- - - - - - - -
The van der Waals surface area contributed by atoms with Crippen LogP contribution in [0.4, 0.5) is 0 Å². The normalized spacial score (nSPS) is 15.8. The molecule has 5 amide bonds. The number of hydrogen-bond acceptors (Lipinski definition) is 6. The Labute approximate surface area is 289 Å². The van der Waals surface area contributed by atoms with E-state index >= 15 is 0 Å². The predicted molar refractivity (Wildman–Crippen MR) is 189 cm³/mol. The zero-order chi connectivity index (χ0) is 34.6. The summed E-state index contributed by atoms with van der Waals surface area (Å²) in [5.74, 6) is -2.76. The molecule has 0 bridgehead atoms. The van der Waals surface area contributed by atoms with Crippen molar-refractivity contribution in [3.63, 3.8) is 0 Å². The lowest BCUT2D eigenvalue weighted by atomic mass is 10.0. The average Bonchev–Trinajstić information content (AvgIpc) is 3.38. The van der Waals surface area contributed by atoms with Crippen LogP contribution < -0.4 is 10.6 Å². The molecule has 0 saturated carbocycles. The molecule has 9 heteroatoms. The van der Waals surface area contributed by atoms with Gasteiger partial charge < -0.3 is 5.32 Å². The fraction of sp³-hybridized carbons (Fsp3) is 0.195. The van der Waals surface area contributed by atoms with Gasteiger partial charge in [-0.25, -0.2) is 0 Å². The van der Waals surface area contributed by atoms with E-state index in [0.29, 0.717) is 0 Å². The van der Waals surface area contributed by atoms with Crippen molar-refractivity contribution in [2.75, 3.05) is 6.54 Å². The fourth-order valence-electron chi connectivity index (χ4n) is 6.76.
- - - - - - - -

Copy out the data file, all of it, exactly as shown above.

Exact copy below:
The van der Waals surface area contributed by atoms with Crippen LogP contribution in [0.4, 0.5) is 0 Å². The normalized spacial score (nSPS) is 15.8. The molecule has 5 amide bonds. The number of hydrogen-bond acceptors (Lipinski definition) is 6. The Labute approximate surface area is 289 Å². The van der Waals surface area contributed by atoms with E-state index >= 15 is 0 Å². The predicted molar refractivity (Wildman–Crippen MR) is 189 cm³/mol. The zero-order chi connectivity index (χ0) is 34.6. The summed E-state index contributed by atoms with van der Waals surface area (Å²) in [5.74, 6) is -2.76. The molecule has 0 bridgehead atoms. The van der Waals surface area contributed by atoms with Crippen molar-refractivity contribution in [3.63, 3.8) is 0 Å². The lowest BCUT2D eigenvalue weighted by atomic mass is 10.0. The average Bonchev–Trinajstić information content (AvgIpc) is 3.38. The van der Waals surface area contributed by atoms with Crippen LogP contribution < -0.4 is 10.6 Å². The molecule has 0 saturated carbocycles. The molecule has 9 heteroatoms. The van der Waals surface area contributed by atoms with Gasteiger partial charge < -0.3 is 5.32 Å². The fraction of sp³-hybridized carbons (Fsp3) is 0.195. The van der Waals surface area contributed by atoms with Gasteiger partial charge in [-0.25, -0.2) is 0 Å². The van der Waals surface area contributed by atoms with E-state index in [0.29, 0.717) is 0 Å². The van der Waals surface area contributed by atoms with Crippen molar-refractivity contribution in [2.75, 3.05) is 6.54 Å². The fourth-order valence-electron chi connectivity index (χ4n) is 6.76.